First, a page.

I’ve been doing a lot of peripheral research for the screenplay I’m working on, background of all kinds as I try to get inside the heads of the people who are speaking. They each have to sound different, of course, but they also must sound as if they are living in the era they are set in – the 1940s. Among other things, I found a list of 1940s slang. That was interesting because some of the expressions are still in currency today. Others are so weird I can’t use them. And then when I fid something useful, it has to be fitted to the character. They don’t all speak the same.
Neither do we. Not only do we have a wardrobe of words that we prefer to wear but we also change it over the years. We do this both suddenly and slowly. A new word pops up, absolutely necessary and applicable to what we are thinking about and it’s ours, instantly, like blog, for example. The word, adapted from “weblog”, came into use in the late 1990s. What would we do without it today?
Other words fall into disuse as the objects they refer to disappear. Icebox ceased to be in use when a refrigerator became a common household appliance. My mother, however, kept on calling it icebox. Lots of people did, especially when they still had one in a summer cottage.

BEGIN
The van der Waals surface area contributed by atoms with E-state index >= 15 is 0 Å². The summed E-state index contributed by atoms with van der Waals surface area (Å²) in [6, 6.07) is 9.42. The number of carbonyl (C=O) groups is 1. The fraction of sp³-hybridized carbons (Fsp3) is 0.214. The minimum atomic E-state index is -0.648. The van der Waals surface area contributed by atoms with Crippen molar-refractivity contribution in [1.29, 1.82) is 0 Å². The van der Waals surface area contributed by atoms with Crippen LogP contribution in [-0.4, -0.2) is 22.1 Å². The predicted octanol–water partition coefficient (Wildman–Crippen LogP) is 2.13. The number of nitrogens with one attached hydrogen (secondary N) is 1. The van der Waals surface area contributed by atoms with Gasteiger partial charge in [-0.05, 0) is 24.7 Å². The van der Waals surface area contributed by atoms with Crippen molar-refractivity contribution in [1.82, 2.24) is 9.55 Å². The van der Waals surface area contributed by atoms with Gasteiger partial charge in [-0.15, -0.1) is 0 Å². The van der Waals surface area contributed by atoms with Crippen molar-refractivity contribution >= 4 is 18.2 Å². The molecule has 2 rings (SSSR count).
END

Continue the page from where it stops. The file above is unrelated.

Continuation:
Ersatz is one of the words I have to use in my film which is set in wartime Berlin. It was the German word for substitute or fake coffee. My mother called instant coffee ersatz for the rest of her life.
Oleo is still found in crossword puzzles. It’s short for oleomargarine, the full name ofthe substitute for butter. I don’t think it is ever used in everyday speech.
I use a lot of words today that didn’t exist, or if they did, were not common as few as ten years ago. It’s true, many of them are technical terms for things that didn’t exist, but other words have been adapted and put to use in different contexts. I
Take icon, but don’t put it in a church. An icon, in my first understanding of the word, was a Russian religious artifact. Now it’s a symbol, a representative of some awesome skill or talent, and the adjective is popular: “an iconic cake?” Awesome - also very popular.
People who make an effort to appear younger than they are by wearing fashionable clothes and make-up, often give themselves away with their language that is one or even two decades out of style.
That’s why I was researching the slang of the 40s, so that my characters could be true to their age. . I googled it, of course. Google is another word dating from the 90s, a verb now, deriving from the name of the search engine bearing the name.